Last week, while attempting to write this post, I got stuck in the what the heck do I want to say? What’s my purpose in writing this? What point am I trying to make?
This past Saturday marked the final day of National Eating Disorder Awareness Week. You may have noticed #nedawarenessweek in social media. You may have noticed blogs devoted to the topic. You may have noticed pictures on Instagram. And then again, maybe you didn’t notice anything at all.
And while I knew I needed to acknowledge National Eating Disorder Awareness Week, I wasn’t exactly sure what I wanted to say. But I did know I needed to say something. I spent a lot of time thinking. And writing. And deleting.
So here I am, a week later. And this is what I’ve finally come up with.
First and foremost, an eating disorder is an illness…a mental illness. Just like depression. Just like anxiety. Just like addiction.
Nobody asks for depression. Nobody asks for anxiety. Nobody asks for addiction.
And nobody asks for an eating disorder.
You just don’t wake up one day and decide to become anorexic or bulimic. It’s not a choice to be made.
Eating disorders are actually caused by a rather complex interaction of genetic, psychological, and social factors. In other words, you are predisposed to developing an eating disorder through circumstances well beyond your control.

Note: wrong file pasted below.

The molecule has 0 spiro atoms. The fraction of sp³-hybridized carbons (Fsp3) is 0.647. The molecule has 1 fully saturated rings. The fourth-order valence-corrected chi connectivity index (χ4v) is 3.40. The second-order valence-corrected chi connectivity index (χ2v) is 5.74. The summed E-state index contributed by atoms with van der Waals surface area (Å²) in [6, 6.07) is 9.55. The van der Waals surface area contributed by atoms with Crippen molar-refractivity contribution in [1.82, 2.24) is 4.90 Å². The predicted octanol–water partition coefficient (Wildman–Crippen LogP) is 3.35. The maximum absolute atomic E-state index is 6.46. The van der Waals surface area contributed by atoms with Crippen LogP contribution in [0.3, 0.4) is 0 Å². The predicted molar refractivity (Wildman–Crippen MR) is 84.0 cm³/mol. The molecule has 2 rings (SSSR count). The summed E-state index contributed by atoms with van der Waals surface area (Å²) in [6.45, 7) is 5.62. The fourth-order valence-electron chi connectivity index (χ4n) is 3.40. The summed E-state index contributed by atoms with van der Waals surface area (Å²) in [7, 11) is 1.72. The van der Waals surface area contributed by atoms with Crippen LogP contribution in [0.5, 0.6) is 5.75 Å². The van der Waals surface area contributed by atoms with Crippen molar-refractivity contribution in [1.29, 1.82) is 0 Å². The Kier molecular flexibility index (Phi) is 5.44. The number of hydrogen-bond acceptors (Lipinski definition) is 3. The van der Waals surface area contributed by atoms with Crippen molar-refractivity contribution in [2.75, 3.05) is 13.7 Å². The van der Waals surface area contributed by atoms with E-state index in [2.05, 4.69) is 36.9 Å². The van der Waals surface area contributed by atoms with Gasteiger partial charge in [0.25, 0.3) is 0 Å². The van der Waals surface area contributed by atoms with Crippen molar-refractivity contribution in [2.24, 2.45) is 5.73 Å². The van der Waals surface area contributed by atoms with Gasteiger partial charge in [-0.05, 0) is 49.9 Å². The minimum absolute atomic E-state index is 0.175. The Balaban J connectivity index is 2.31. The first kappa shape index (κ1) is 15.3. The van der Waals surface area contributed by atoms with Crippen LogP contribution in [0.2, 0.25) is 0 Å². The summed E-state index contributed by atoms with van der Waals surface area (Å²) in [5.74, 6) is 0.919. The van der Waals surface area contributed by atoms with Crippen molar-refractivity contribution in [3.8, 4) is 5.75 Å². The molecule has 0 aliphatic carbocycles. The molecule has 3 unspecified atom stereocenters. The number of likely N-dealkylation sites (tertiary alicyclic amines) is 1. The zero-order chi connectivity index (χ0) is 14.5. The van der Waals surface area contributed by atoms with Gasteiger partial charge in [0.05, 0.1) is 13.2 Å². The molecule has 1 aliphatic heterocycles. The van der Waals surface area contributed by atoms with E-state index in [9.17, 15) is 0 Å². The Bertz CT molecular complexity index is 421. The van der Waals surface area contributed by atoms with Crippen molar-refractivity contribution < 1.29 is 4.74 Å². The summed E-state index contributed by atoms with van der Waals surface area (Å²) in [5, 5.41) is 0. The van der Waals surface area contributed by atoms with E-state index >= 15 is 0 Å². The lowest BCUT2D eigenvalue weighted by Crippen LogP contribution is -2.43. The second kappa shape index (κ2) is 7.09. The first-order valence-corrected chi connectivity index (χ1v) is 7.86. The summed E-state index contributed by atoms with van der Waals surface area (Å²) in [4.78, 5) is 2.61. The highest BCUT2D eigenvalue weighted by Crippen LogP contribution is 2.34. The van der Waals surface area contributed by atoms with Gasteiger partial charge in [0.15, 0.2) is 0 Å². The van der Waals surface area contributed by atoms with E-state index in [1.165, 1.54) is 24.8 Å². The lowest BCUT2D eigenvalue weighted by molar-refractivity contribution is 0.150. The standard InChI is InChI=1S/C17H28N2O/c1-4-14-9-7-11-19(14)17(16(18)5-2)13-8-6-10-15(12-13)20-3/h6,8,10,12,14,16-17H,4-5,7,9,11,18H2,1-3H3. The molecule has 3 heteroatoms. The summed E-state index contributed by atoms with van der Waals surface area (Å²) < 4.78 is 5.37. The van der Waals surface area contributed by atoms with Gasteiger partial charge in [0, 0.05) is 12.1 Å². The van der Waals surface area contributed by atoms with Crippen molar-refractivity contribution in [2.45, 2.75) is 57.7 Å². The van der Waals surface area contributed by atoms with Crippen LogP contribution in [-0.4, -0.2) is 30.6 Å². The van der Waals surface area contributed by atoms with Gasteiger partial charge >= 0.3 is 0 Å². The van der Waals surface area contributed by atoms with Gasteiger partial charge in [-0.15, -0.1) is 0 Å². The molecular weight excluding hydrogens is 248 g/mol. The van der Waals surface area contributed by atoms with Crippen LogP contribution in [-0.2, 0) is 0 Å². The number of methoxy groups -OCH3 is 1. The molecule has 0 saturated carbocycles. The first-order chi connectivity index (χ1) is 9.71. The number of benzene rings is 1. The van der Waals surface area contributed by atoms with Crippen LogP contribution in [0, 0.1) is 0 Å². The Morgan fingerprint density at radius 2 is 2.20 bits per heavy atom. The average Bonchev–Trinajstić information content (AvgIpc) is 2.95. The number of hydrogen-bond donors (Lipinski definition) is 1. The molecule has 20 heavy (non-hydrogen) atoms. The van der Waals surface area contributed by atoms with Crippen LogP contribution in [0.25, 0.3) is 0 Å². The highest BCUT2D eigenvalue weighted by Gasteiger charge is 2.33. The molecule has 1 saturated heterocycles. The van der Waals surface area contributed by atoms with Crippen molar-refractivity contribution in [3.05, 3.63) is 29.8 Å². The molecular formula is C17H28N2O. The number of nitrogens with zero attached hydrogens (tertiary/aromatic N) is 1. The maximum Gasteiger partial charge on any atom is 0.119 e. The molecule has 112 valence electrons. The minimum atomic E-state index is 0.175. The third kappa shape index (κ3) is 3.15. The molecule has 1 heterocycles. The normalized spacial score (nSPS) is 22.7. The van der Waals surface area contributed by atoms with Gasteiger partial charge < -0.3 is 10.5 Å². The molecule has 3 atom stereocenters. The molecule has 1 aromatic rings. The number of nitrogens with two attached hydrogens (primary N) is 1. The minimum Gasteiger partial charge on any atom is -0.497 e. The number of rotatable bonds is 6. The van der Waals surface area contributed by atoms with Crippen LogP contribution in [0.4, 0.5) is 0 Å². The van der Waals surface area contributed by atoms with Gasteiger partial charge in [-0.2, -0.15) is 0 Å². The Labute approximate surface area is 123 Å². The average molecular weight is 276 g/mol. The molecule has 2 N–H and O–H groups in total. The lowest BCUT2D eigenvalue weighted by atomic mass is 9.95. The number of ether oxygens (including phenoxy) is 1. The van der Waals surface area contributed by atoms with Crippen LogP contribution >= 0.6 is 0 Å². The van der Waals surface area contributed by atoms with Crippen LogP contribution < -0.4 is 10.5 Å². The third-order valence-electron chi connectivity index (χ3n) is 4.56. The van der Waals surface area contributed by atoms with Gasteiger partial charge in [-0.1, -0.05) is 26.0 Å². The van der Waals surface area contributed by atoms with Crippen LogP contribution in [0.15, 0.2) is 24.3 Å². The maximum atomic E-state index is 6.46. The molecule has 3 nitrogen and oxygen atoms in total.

Secondly, statistically speaking, you are likely to know someone who has an eating disorder. If you are a parent of a high school age child, you probably do. If you are a high school teacher, or coach, you most definitely do.
So what can you do?
Get help as soon as possible. Treatment is most successful when intervention is early.The problem is, by the time you can “see” an eating disorder, it’s often pretty late in the game.
So be aware of the risk factors. Although they do not cause an eating disorder, they can be contributing factors. Those who are prone to anxiety, perfectionism, and obsessive-compulsive thoughts and behaviors are more likely to develop eating disorders.
And be aware of the symptoms. But remember the symptoms are just symptoms. They are not the cause. The problem isn’t eating or not eating. Overexercising or not exercising. Or even binging or purging.
Granted we can’t do anything about genetic or psychological factors, but we can control social factors. We need to stop glorifying thinness and placing value on obtaining the perfect body. We need to focus on health rather than looks.
And finally, recovery is not a destination. There is a danger in adopting this mindset. Recovery is an ongoing process. One that you can’t take for granted.